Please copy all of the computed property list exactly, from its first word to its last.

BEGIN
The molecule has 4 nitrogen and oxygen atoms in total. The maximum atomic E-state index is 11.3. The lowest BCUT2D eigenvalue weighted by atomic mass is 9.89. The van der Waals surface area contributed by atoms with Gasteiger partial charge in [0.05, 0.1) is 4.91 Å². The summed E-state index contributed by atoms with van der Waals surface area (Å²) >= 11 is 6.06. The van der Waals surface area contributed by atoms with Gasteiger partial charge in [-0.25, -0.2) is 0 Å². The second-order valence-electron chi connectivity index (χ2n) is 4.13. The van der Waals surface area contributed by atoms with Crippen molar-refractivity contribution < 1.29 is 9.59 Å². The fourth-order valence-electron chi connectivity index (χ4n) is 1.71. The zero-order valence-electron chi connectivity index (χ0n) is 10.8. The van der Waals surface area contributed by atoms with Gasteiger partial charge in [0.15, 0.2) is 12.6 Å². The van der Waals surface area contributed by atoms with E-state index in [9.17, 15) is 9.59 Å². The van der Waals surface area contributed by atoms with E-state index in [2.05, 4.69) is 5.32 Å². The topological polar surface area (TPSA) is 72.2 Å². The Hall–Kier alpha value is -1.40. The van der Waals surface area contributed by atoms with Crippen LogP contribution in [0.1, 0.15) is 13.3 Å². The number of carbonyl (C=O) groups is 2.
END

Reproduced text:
The molecule has 4 nitrogen and oxygen atoms in total. The maximum atomic E-state index is 11.3. The lowest BCUT2D eigenvalue weighted by atomic mass is 9.89. The van der Waals surface area contributed by atoms with Gasteiger partial charge in [0.05, 0.1) is 4.91 Å². The summed E-state index contributed by atoms with van der Waals surface area (Å²) >= 11 is 6.06. The van der Waals surface area contributed by atoms with Gasteiger partial charge in [-0.25, -0.2) is 0 Å². The second-order valence-electron chi connectivity index (χ2n) is 4.13. The van der Waals surface area contributed by atoms with Crippen molar-refractivity contribution < 1.29 is 9.59 Å². The fourth-order valence-electron chi connectivity index (χ4n) is 1.71. The zero-order valence-electron chi connectivity index (χ0n) is 10.8. The van der Waals surface area contributed by atoms with Gasteiger partial charge in [0.15, 0.2) is 12.6 Å². The van der Waals surface area contributed by atoms with E-state index in [9.17, 15) is 9.59 Å². The van der Waals surface area contributed by atoms with E-state index in [2.05, 4.69) is 5.32 Å². The topological polar surface area (TPSA) is 72.2 Å². The Hall–Kier alpha value is -1.40. The van der Waals surface area contributed by atoms with Crippen LogP contribution in [0.1, 0.15) is 13.3 Å². The number of carbonyl (C=O) groups is 2.